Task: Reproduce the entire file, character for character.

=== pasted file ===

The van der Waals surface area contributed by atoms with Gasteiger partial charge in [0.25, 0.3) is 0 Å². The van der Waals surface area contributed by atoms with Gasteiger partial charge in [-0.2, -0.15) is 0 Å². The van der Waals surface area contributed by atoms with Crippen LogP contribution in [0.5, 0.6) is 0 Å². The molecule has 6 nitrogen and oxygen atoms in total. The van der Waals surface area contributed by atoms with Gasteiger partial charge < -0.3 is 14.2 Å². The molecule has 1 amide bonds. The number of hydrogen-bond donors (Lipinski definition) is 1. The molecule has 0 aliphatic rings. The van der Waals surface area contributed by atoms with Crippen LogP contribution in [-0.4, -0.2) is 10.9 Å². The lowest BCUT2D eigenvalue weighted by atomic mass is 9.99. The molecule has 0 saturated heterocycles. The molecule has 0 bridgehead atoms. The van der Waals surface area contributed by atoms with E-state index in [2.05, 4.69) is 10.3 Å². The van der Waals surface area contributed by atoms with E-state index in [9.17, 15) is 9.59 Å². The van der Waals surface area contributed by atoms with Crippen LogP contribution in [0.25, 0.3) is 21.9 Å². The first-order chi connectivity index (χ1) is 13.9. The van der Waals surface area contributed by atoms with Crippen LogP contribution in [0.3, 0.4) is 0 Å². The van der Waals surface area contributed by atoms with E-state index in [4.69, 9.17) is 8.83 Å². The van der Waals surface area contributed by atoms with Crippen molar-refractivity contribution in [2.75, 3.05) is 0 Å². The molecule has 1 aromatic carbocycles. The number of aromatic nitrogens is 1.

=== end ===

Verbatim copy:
The van der Waals surface area contributed by atoms with Gasteiger partial charge in [0.25, 0.3) is 0 Å². The van der Waals surface area contributed by atoms with Gasteiger partial charge in [-0.2, -0.15) is 0 Å². The van der Waals surface area contributed by atoms with Crippen LogP contribution in [0.5, 0.6) is 0 Å². The molecule has 6 nitrogen and oxygen atoms in total. The van der Waals surface area contributed by atoms with Gasteiger partial charge < -0.3 is 14.2 Å². The molecule has 1 amide bonds. The number of hydrogen-bond donors (Lipinski definition) is 1. The molecule has 0 aliphatic rings. The van der Waals surface area contributed by atoms with Crippen LogP contribution in [-0.4, -0.2) is 10.9 Å². The lowest BCUT2D eigenvalue weighted by atomic mass is 9.99. The molecule has 0 saturated heterocycles. The molecule has 0 bridgehead atoms. The van der Waals surface area contributed by atoms with E-state index in [2.05, 4.69) is 10.3 Å². The van der Waals surface area contributed by atoms with E-state index in [9.17, 15) is 9.59 Å². The van der Waals surface area contributed by atoms with Crippen LogP contribution in [0.25, 0.3) is 21.9 Å². The first-order chi connectivity index (χ1) is 13.9. The van der Waals surface area contributed by atoms with Crippen LogP contribution in [0.3, 0.4) is 0 Å². The van der Waals surface area contributed by atoms with E-state index in [4.69, 9.17) is 8.83 Å². The van der Waals surface area contributed by atoms with Crippen molar-refractivity contribution in [2.75, 3.05) is 0 Å². The molecule has 1 aromatic carbocycles. The number of aromatic nitrogens is 1.